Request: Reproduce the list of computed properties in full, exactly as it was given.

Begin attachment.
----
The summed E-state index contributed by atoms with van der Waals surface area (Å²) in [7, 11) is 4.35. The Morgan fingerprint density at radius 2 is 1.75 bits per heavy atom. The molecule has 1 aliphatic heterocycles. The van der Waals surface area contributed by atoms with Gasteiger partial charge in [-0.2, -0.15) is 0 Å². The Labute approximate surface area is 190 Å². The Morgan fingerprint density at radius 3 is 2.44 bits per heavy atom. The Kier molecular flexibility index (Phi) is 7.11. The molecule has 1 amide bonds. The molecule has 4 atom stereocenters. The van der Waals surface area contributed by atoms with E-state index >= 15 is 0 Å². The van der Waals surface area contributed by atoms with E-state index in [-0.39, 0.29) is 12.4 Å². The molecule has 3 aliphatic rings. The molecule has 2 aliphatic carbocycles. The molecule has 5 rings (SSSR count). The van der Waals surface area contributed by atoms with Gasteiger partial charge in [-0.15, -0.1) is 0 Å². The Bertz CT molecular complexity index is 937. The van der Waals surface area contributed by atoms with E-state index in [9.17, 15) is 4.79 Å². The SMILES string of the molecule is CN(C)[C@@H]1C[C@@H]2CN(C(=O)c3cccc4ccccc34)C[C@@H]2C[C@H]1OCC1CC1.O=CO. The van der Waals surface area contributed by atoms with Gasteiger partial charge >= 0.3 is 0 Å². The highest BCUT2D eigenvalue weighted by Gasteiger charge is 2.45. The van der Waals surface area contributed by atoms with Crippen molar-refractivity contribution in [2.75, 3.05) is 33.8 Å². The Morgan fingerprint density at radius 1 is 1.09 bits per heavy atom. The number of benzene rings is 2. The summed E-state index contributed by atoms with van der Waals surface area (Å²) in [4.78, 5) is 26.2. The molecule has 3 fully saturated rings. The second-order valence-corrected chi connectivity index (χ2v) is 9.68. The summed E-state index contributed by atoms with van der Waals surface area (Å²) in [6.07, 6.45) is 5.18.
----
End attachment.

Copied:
The summed E-state index contributed by atoms with van der Waals surface area (Å²) in [7, 11) is 4.35. The Morgan fingerprint density at radius 2 is 1.75 bits per heavy atom. The molecule has 1 aliphatic heterocycles. The van der Waals surface area contributed by atoms with Gasteiger partial charge in [-0.2, -0.15) is 0 Å². The Labute approximate surface area is 190 Å². The Morgan fingerprint density at radius 3 is 2.44 bits per heavy atom. The Kier molecular flexibility index (Phi) is 7.11. The molecule has 1 amide bonds. The molecule has 4 atom stereocenters. The van der Waals surface area contributed by atoms with E-state index >= 15 is 0 Å². The van der Waals surface area contributed by atoms with E-state index in [-0.39, 0.29) is 12.4 Å². The molecule has 3 aliphatic rings. The molecule has 2 aliphatic carbocycles. The molecule has 5 rings (SSSR count). The van der Waals surface area contributed by atoms with Gasteiger partial charge in [-0.15, -0.1) is 0 Å². The Bertz CT molecular complexity index is 937. The van der Waals surface area contributed by atoms with E-state index in [9.17, 15) is 4.79 Å². The SMILES string of the molecule is CN(C)[C@@H]1C[C@@H]2CN(C(=O)c3cccc4ccccc34)C[C@@H]2C[C@H]1OCC1CC1.O=CO. The van der Waals surface area contributed by atoms with Gasteiger partial charge >= 0.3 is 0 Å². The highest BCUT2D eigenvalue weighted by Gasteiger charge is 2.45. The van der Waals surface area contributed by atoms with Crippen molar-refractivity contribution in [2.75, 3.05) is 33.8 Å². The Morgan fingerprint density at radius 1 is 1.09 bits per heavy atom. The number of benzene rings is 2. The summed E-state index contributed by atoms with van der Waals surface area (Å²) in [4.78, 5) is 26.2. The molecule has 3 fully saturated rings. The second-order valence-corrected chi connectivity index (χ2v) is 9.68. The summed E-state index contributed by atoms with van der Waals surface area (Å²) in [6.07, 6.45) is 5.18.